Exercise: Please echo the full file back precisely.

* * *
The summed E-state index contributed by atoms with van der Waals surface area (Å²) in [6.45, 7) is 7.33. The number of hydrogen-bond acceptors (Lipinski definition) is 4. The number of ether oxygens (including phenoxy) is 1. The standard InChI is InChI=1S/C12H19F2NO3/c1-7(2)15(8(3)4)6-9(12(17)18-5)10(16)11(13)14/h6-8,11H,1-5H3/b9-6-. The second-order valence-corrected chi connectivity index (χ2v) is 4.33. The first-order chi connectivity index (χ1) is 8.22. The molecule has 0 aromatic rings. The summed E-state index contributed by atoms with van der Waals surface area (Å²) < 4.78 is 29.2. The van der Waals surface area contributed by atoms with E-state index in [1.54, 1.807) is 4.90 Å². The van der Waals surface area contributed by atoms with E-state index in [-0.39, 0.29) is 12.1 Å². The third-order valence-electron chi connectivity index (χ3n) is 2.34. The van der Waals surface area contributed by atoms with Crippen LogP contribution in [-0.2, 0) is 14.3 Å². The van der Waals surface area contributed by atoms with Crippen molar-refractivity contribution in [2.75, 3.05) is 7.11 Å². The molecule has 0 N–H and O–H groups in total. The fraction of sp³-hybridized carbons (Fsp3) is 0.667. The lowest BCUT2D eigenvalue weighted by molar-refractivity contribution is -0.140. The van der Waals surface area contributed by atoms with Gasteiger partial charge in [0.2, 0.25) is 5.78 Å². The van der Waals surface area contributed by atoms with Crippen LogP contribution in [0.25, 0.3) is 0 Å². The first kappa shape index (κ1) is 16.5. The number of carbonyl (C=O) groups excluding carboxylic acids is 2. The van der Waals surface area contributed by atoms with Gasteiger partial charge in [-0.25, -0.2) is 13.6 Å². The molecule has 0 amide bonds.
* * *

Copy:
The summed E-state index contributed by atoms with van der Waals surface area (Å²) in [6.45, 7) is 7.33. The number of hydrogen-bond acceptors (Lipinski definition) is 4. The number of ether oxygens (including phenoxy) is 1. The standard InChI is InChI=1S/C12H19F2NO3/c1-7(2)15(8(3)4)6-9(12(17)18-5)10(16)11(13)14/h6-8,11H,1-5H3/b9-6-. The second-order valence-corrected chi connectivity index (χ2v) is 4.33. The first-order chi connectivity index (χ1) is 8.22. The molecule has 0 aromatic rings. The summed E-state index contributed by atoms with van der Waals surface area (Å²) < 4.78 is 29.2. The van der Waals surface area contributed by atoms with E-state index in [1.54, 1.807) is 4.90 Å². The van der Waals surface area contributed by atoms with E-state index in [-0.39, 0.29) is 12.1 Å². The third-order valence-electron chi connectivity index (χ3n) is 2.34. The van der Waals surface area contributed by atoms with Crippen LogP contribution in [-0.2, 0) is 14.3 Å². The van der Waals surface area contributed by atoms with Crippen molar-refractivity contribution in [2.75, 3.05) is 7.11 Å². The molecule has 0 N–H and O–H groups in total. The fraction of sp³-hybridized carbons (Fsp3) is 0.667. The lowest BCUT2D eigenvalue weighted by molar-refractivity contribution is -0.140. The van der Waals surface area contributed by atoms with Gasteiger partial charge in [0.2, 0.25) is 5.78 Å². The van der Waals surface area contributed by atoms with Crippen LogP contribution in [0.25, 0.3) is 0 Å². The first kappa shape index (κ1) is 16.5. The number of carbonyl (C=O) groups excluding carboxylic acids is 2. The van der Waals surface area contributed by atoms with Gasteiger partial charge in [-0.25, -0.2) is 13.6 Å². The molecule has 0 amide bonds.